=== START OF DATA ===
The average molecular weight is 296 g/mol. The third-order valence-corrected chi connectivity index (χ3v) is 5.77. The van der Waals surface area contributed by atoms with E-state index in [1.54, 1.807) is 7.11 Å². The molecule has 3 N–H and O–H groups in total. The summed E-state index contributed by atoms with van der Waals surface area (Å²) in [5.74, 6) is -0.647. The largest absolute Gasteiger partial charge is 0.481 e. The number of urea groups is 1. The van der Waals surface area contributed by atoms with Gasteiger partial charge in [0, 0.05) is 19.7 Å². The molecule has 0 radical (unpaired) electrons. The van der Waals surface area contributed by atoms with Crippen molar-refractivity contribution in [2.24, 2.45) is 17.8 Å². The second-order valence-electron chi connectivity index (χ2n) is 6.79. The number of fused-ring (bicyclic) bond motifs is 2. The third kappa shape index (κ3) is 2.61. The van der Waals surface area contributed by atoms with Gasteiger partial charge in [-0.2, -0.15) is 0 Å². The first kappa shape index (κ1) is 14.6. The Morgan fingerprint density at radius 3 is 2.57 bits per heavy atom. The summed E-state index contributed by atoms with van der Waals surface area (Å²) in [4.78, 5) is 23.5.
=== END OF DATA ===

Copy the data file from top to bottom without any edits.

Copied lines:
The average molecular weight is 296 g/mol. The third-order valence-corrected chi connectivity index (χ3v) is 5.77. The van der Waals surface area contributed by atoms with E-state index in [1.54, 1.807) is 7.11 Å². The molecule has 3 N–H and O–H groups in total. The summed E-state index contributed by atoms with van der Waals surface area (Å²) in [5.74, 6) is -0.647. The largest absolute Gasteiger partial charge is 0.481 e. The number of urea groups is 1. The van der Waals surface area contributed by atoms with Gasteiger partial charge in [0, 0.05) is 19.7 Å². The molecule has 0 radical (unpaired) electrons. The van der Waals surface area contributed by atoms with Crippen molar-refractivity contribution in [2.24, 2.45) is 17.8 Å². The second-order valence-electron chi connectivity index (χ2n) is 6.79. The number of fused-ring (bicyclic) bond motifs is 2. The third kappa shape index (κ3) is 2.61. The van der Waals surface area contributed by atoms with Gasteiger partial charge in [-0.2, -0.15) is 0 Å². The first kappa shape index (κ1) is 14.6. The Morgan fingerprint density at radius 3 is 2.57 bits per heavy atom. The summed E-state index contributed by atoms with van der Waals surface area (Å²) in [4.78, 5) is 23.5.